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22 de June de 2015The challenge of technical education is to generate competencies and skills

Public-private alliances, coordination schemes for the public sector, and the development of soft skills are three of the keys for technical education and professional training in the region 

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In Peru, the inadequately trained labor force reaches 37.5%, so the challenge for technical education institutions is to face informality and create capacities to promote formalization processes both at the level of workers as well as companies. 

This is stated in the report "Educación técnica y formación profesional en América Latina: El reto de la productividad" (Technical education and professional training in Latin America: The challenge of productivity), presented by Diana Mejia, senior specialist in Public Policies and Competitiveness at CAF, Development Bank of Latin America, in the framework of her participation in the CADE Conference for Education, an event organized by IPAE to promote reflection and a generation of proposals so that the educational sector may ensure the alignment of the training provided with the needs of the labor market, in order to guarantee the country's sustained growth. 

CAF's regional study shows that the share of the population with inadequate training in Costa Rica reaches 48.7%, Colombia  47.7%, Dominican Republic 45.8%, Paraguay 43.5%, Ecuador 43.2%, Argentina 42.5%, El Salvador 39.9%, Peru 37.5%, Bolivia a 37.1%, Brazil 34.6% and Mexico 32%.

According to World Bank figures, cited in CAF's study, almost 37 percent of Latin American companies believe that finding a work force with adequate training is one of the main obstacles. 

CAF's specialist states that educational coverage has evolved positively in Latin America in the past 30 years. However, there is still a lag in terms of quality of education and generation of capacities and skills of the labor force with respect to the requirements of companies. 

She stated, "Technical Education and Professional Training (TEPT) has been traditionally analyzed from the point of view of education and labor policies. However, they are currently being evaluated from the perspective of the companies' productivity policies and the competitiveness of the economies, as an essential aspect of growth. In Latin America, it seems that Chile, Brazil, Peru, Colombia, Panama, Costa Rica and Mexico are leading the way". 

However, Diana Mejia states that the labor training systems are still unsatisfactory because they have not adapted to the needs of companies as, on the one hand, they face difficulties to contract personnel and improve their operations and productivity as a result of the lack of a working force with adequate capacities and experience, and on the other hand, companies provide little or no training.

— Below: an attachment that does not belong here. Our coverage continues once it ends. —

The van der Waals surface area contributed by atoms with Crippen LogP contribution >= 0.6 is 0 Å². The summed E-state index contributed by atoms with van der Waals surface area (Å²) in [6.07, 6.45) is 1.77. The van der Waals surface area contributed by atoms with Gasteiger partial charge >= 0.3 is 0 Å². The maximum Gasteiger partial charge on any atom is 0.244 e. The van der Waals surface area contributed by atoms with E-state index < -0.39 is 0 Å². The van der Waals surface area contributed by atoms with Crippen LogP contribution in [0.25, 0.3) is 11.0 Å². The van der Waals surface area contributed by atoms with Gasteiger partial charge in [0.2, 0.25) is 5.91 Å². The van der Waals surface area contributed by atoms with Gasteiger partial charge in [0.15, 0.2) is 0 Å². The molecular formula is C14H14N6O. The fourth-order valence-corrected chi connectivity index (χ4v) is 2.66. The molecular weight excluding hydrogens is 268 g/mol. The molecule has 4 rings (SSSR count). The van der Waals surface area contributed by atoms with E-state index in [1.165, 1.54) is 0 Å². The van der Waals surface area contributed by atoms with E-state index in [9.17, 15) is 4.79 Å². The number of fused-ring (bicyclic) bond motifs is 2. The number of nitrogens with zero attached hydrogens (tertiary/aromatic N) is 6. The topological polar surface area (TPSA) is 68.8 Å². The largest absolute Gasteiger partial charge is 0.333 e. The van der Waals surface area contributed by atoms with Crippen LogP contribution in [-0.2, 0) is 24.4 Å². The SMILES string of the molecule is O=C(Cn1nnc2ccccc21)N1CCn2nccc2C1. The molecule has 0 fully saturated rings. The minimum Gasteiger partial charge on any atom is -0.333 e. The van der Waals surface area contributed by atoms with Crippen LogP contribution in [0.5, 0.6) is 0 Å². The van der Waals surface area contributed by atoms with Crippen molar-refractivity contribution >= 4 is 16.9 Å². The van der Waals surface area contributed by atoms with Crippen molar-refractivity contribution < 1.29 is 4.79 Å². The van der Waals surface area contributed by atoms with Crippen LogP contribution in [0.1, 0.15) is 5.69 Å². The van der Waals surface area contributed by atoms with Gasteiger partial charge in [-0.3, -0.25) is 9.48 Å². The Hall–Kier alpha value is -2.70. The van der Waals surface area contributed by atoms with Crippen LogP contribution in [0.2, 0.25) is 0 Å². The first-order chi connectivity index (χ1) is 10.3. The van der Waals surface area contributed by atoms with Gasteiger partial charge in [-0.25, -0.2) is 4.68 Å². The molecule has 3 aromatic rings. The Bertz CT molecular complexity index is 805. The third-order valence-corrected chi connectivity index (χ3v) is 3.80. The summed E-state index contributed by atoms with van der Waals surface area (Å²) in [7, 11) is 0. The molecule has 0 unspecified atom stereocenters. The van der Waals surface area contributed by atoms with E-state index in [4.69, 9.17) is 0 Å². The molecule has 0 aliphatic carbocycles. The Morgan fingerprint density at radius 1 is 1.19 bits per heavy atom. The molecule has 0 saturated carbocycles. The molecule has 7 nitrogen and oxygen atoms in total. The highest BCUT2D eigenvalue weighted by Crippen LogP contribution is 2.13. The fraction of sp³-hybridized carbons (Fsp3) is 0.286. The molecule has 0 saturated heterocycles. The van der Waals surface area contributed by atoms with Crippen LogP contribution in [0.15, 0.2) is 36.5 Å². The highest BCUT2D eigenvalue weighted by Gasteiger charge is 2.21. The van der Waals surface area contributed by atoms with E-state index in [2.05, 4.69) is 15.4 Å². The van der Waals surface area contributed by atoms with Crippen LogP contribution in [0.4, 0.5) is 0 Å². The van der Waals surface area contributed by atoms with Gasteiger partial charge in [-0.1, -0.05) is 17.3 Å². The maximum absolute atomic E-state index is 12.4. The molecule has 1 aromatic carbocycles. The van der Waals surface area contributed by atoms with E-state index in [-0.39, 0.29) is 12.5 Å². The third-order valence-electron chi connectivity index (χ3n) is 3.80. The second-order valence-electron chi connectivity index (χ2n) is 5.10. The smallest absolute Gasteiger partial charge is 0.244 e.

She stressed, "It is necessary to promote training for work and technical education as a State policy, with the objective of improving competitiveness and the country's development. There is a positive relationship between investment in human capital and economic growth. New capacities and competencies in the labor force lead to an improvement of productivity, thus increasing the competitiveness of companies until they have an impact at a macroeconomic level". 

In addition, she emphasized that to promote this initiative, resources have to be provided for educational institutions and the maintenance of infrastructure. This favors the training of a human capital that responds to the competitiveness demands of the region, for example, for the creation of innovative products, with more value added, or that contribute to more complex processes for the transformation of these products.   

Mejia mentioned that the study recommends the integration of the educational and training systems, that is, integrate curricular designs that interrelate the initial training, continuous training, adult training, and non-formal training, as well as coordinate the training of the teaching staff of both system, among others. 

The specialist explained, "It is important to generate coordination schemes within the public sector entities related to technical education and professional training", while  recommending the establishment of  public-private alliances that may generate incentives for an active participation of the private sector. 

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